“The perception of favoritism is one of the biggest factors in sibling rivalry,” said Dr. Barbara Howard, a developmental behavioral pediatrician (“When Parents Have a Favorite Child” nytimes.com). An example would be the Old Testament character Joseph, who was his father’s favorite son, which made his older brothers furious (Gen. 37:3–4). So they sold Joseph to merchants traveling to Egypt and made it appear that a wild animal had killed him (37:12–36). His dreams had been shattered and his future appeared hopeless.
Yet, along Joseph’s journey of life, he chose to be true to his God and rely on Him even when it seemed to make his situation worse. After being falsely accused by his employer’s wife and imprisoned for something he didn’t do, Joseph struggled with the injustice of his situation but kept trusting the Lord.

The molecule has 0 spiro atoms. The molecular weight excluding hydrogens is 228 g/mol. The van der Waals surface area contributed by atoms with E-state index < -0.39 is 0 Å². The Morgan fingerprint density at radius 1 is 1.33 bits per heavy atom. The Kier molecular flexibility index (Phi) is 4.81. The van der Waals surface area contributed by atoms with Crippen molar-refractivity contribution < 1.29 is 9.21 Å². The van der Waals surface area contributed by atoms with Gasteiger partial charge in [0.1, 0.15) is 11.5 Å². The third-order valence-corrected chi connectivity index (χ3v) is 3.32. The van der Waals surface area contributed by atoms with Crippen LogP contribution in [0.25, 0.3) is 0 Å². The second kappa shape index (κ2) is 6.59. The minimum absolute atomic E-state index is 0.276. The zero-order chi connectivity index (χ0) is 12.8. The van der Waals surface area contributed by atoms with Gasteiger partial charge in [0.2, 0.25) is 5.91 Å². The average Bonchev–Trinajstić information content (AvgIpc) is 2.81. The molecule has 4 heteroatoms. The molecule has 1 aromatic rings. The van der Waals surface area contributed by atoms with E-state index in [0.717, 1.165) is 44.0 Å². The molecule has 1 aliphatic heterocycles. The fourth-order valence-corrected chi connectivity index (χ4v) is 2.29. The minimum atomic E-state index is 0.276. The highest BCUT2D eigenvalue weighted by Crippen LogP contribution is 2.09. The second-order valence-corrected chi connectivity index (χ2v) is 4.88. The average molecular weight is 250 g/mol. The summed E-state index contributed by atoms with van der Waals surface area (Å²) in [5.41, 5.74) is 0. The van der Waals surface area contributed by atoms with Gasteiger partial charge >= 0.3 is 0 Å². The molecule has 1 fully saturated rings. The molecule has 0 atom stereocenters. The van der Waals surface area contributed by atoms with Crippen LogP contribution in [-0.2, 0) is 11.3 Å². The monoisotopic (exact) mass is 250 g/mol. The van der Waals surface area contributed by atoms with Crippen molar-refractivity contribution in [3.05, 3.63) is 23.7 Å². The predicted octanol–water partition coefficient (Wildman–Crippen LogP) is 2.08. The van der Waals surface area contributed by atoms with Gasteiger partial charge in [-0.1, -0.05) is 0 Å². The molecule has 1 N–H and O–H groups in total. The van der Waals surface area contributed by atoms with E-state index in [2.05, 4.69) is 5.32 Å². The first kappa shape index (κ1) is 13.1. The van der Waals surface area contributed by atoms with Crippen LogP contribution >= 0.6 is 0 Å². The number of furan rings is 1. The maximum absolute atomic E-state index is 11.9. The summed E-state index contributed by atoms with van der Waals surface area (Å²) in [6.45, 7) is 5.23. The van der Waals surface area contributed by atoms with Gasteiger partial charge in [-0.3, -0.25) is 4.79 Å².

Years later his brothers came to Egypt to buy grain during a famine and were terrified to discover that their despised younger brother was now the Prime Minister. But Joseph told them, “Do not be distressed and do not be angry with yourselves for selling me here, because it was to save lives that God sent me ahead of you . . . . It was not you who sent me here, but God” (45:5, 8).
Joseph’s kind words cause me to wonder if I would be ready for revenge. Or would I be gracious because my heart had confidence in the Lord?
Dear Father, give us the faith to trust You today and the ability to see Your hand of good along our road of life.
In the darkest hours of life, only through the eyes of faith can we see the loving hand of God.
We struggle with the pain others cause us. Why is it so hard to let go of these wounds? How can the example of Jesus, who was wounded for us, help us to find a healthier way to deal with our hurts?